08 October 2019, 7am
He filled the void left by the retirement of Jim Peters in 1954 and before Ron Hill and Heatley’s clubmate Bill Adcocks had seriously tested themselves at the Marathon. Hill finished 17 places behind Heatley in the 1964 Tokyo Olympic Marathon while Adcocks only made his debut at the distance that year.
On 13 June 1964 Heatley broke the world record for the marathon on the famous Polytechnic Marathon course from Windsor Castle to Polytechnic Stadium in Chiswick, West London. His 2:13:55 surpassed Buddy Edelen’s (an American runner long resident in UK) world best from the previous year’s race by 33 seconds.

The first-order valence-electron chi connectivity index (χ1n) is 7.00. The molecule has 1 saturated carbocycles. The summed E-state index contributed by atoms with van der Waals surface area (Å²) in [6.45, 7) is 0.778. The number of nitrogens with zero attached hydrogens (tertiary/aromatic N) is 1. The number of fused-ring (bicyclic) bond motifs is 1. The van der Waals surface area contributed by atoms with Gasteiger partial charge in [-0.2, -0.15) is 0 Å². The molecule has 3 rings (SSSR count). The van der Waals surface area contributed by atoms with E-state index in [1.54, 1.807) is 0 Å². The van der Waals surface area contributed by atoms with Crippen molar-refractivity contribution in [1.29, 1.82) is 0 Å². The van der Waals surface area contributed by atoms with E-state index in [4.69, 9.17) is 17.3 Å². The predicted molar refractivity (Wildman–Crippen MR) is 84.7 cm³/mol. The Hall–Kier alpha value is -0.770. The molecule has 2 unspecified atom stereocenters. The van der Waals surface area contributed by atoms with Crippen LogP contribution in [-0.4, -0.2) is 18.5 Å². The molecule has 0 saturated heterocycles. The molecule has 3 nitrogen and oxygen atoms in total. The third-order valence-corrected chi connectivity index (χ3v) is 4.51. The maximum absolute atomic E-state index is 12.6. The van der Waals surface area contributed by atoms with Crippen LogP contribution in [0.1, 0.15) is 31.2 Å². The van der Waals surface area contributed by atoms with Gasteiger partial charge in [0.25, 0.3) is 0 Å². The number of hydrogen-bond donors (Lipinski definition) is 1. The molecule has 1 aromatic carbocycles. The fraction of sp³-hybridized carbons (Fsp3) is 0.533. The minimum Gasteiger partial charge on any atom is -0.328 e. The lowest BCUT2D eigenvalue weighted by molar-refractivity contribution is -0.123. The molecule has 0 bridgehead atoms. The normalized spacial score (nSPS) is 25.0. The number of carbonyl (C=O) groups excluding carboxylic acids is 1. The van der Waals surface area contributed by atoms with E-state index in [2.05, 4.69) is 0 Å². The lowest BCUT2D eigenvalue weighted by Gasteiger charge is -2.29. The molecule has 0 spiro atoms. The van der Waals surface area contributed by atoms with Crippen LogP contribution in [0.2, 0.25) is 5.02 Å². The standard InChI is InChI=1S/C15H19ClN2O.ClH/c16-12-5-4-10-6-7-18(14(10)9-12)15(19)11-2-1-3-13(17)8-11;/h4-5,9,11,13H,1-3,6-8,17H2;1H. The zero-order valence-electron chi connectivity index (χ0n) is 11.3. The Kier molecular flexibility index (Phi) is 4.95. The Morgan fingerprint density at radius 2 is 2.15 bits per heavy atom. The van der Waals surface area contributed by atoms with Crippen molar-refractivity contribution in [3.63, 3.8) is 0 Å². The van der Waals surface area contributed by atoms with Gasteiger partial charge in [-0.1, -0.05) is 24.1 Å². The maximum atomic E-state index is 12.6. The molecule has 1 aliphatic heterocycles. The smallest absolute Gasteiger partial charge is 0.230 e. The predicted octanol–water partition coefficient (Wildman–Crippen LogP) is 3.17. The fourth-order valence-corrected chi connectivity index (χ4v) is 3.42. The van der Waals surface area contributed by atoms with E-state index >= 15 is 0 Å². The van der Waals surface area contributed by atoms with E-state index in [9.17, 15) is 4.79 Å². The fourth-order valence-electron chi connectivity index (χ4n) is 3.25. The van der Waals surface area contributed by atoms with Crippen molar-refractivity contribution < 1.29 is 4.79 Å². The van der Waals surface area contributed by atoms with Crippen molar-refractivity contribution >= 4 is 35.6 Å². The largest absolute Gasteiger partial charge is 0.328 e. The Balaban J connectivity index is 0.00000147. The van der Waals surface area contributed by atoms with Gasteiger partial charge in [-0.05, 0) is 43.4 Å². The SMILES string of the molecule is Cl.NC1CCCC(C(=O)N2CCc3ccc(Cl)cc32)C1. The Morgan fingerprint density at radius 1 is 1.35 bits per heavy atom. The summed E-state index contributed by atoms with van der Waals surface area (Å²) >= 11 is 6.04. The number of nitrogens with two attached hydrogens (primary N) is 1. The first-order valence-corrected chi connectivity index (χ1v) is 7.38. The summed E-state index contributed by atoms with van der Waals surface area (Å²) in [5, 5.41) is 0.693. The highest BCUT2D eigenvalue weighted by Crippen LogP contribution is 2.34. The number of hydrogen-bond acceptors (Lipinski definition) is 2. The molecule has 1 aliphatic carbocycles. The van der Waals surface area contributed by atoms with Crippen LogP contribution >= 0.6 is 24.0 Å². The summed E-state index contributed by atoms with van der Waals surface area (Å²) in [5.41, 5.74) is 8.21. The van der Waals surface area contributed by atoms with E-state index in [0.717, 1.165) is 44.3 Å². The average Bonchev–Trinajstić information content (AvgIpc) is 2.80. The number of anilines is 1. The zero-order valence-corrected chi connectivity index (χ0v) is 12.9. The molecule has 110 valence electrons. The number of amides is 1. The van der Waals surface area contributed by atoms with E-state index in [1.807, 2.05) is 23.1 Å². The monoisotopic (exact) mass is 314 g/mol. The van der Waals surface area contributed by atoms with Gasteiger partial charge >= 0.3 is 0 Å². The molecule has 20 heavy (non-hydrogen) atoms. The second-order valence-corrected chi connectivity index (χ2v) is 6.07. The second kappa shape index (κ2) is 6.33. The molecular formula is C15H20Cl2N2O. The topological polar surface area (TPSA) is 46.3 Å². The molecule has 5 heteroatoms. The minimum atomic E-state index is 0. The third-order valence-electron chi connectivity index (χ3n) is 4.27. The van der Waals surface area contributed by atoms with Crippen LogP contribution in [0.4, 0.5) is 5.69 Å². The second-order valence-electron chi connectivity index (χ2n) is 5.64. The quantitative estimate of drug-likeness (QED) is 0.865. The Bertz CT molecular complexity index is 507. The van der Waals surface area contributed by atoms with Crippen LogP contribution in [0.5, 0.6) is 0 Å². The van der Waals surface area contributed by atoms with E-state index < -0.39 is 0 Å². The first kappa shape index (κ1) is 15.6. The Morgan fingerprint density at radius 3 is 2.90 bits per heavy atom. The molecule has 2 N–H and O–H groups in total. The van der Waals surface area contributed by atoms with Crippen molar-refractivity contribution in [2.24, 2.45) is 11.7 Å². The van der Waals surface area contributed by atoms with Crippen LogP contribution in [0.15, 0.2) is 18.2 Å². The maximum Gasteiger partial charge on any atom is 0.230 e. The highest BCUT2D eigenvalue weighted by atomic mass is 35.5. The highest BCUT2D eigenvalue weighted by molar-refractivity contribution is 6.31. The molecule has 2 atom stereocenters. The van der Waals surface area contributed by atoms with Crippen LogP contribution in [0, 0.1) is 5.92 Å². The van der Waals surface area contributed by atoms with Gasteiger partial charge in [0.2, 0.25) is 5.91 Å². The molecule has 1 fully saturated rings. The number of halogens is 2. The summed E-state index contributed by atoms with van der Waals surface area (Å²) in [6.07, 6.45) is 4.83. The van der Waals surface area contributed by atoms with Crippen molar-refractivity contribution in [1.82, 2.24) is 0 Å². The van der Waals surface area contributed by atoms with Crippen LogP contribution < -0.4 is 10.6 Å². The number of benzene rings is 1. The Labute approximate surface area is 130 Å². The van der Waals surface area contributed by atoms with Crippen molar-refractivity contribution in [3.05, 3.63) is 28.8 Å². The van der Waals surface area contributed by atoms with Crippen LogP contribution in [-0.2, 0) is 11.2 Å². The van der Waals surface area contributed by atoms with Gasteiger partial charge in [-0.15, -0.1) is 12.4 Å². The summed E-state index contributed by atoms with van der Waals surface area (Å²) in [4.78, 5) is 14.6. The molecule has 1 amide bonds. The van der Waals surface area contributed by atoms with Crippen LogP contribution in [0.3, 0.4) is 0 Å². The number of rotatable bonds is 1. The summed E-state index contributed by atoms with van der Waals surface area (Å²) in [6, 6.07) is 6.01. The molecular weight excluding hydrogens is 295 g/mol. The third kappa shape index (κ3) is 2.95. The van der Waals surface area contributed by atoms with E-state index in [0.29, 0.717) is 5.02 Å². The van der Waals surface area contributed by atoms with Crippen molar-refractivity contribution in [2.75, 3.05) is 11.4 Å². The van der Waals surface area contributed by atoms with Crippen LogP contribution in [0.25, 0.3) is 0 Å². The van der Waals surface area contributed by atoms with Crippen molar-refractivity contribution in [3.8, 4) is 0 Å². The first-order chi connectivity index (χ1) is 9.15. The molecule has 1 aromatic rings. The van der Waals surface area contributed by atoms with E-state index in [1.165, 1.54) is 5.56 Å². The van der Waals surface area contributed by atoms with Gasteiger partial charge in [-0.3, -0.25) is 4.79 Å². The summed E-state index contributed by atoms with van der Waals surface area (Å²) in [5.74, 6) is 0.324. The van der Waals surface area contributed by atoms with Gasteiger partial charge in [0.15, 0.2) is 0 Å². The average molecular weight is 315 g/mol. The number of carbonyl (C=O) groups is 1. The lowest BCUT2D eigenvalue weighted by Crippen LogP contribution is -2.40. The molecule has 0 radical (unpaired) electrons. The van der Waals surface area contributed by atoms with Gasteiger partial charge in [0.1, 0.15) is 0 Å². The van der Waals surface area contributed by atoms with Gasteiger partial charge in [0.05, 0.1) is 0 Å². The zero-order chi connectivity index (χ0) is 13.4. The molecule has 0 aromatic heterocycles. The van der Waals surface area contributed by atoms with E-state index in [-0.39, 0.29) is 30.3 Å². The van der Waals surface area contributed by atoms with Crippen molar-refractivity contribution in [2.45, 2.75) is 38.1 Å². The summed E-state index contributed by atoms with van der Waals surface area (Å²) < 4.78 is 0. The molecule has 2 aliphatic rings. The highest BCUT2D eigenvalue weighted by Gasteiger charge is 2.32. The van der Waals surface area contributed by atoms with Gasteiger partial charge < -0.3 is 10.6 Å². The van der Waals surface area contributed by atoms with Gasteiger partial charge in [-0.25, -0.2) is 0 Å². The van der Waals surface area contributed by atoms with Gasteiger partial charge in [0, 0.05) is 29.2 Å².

Four months later, on 21 October 1964, Heatley ran in the Tokyo Olympic Marathon – where defending champion Abebe Bikila won another Olympic gold medal in another world record time (2:12:11). Heatley managed to stay close to Japan’s Kokichi Tsuburaya and came past him on the stadium track to win the silver medal, equalling the highest-ever placing by a British runner in an Olympic Marathon.
He ran the International Cross-Country Championships seven times between 1957 to 1964. He was second to teammate Frank Sando at his first outing in the senior race and became world champion at the 1961 International Cross-Country Championships.
He maintained an interest and a presence in British athletics throughout the rest of his life and in 2014 was invited to Japan as part of the 50th anniversary celebrations of the Tokyo Olympic Games, where he met with the family of Abebe Bikila.